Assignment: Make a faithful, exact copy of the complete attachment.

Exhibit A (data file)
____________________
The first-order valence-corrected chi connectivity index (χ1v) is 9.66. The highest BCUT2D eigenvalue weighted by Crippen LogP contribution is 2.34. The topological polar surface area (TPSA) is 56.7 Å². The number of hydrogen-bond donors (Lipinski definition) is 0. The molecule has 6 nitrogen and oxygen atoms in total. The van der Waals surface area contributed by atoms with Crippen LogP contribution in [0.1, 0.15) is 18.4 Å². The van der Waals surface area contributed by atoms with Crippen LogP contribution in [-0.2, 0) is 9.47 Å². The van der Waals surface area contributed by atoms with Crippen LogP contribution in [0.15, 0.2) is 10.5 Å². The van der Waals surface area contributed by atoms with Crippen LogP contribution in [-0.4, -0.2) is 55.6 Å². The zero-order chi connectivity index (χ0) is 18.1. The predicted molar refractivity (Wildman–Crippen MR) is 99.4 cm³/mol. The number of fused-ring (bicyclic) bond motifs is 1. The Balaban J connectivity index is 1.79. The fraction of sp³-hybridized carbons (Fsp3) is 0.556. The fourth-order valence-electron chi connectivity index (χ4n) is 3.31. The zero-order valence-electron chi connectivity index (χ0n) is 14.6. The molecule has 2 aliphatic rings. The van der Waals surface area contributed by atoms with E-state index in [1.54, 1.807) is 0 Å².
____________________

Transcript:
The first-order valence-corrected chi connectivity index (χ1v) is 9.66. The highest BCUT2D eigenvalue weighted by Crippen LogP contribution is 2.34. The topological polar surface area (TPSA) is 56.7 Å². The number of hydrogen-bond donors (Lipinski definition) is 0. The molecule has 6 nitrogen and oxygen atoms in total. The van der Waals surface area contributed by atoms with Crippen LogP contribution in [0.1, 0.15) is 18.4 Å². The van der Waals surface area contributed by atoms with Crippen LogP contribution in [-0.2, 0) is 9.47 Å². The van der Waals surface area contributed by atoms with Crippen LogP contribution in [0.15, 0.2) is 10.5 Å². The van der Waals surface area contributed by atoms with Crippen LogP contribution in [-0.4, -0.2) is 55.6 Å². The zero-order chi connectivity index (χ0) is 18.1. The predicted molar refractivity (Wildman–Crippen MR) is 99.4 cm³/mol. The number of fused-ring (bicyclic) bond motifs is 1. The Balaban J connectivity index is 1.79. The fraction of sp³-hybridized carbons (Fsp3) is 0.556. The fourth-order valence-electron chi connectivity index (χ4n) is 3.31. The zero-order valence-electron chi connectivity index (χ0n) is 14.6. The molecule has 2 aliphatic rings. The van der Waals surface area contributed by atoms with E-state index in [1.54, 1.807) is 0 Å².